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Healthwatch England Survey Finds Poorer Experience of NHS Waiting Lists Linked to Wealth, Disability, Level of Education, Gender or Ethnicity

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A new Healthwatch England survey of 1,000 adults on NHS waiting lists shows that a poorer experience of waiting can be linked to factors such as wealth, disability, level of education, gender or ethnicity.

The survey found people from poorer households has been hit hardest when it comes to how long they wait for treatment and the impact this has on their mental health and wellbeing and ability to work.

The poll suggests there are ethnic differences when it comes to how easy people find to get hospital treatment. When combined with factors, such as wealth and education, the disparities are far starker. Over half of ethnic minority respondents (57%) faced a delay to or cancellation of hospital treatment compared to 42% of white British respondents. Ethnic minority respondents from lower income households were hit hardest by having to wait longer for care. These individuals were almost twice as likely to report having faced a delay to or a cancellation of their treatment compared to white British respondents with higher wealth (63% vs 38%).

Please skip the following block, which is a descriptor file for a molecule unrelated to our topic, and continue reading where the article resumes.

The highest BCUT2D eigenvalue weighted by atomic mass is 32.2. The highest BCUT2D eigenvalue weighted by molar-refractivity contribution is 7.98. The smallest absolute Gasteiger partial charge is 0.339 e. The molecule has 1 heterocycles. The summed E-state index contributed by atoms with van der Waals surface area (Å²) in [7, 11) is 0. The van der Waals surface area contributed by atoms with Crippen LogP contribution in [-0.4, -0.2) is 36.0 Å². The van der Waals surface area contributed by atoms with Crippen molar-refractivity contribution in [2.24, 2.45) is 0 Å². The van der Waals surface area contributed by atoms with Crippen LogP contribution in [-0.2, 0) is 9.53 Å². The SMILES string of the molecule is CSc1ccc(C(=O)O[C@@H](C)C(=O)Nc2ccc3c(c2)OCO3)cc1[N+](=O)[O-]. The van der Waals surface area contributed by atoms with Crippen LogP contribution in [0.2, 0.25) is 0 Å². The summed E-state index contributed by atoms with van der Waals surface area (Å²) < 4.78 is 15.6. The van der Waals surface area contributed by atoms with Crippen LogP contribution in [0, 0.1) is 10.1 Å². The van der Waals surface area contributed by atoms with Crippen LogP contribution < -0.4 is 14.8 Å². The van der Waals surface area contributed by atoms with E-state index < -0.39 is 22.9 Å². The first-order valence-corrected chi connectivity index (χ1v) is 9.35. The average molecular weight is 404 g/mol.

The poll also suggests that disabled people have had a worse experience of waiting for treatment than those who identified as non-disabled. Out of 20% of respondents who identified themselves as disabled, two-thirds (66%) waited more than four months for treatment, compared to 44% of those who are identified as non-disabled.

Long waits also affect disabled people more than non-disabled people. More women are also likely to experience adverse impacts of long waits compared to men.

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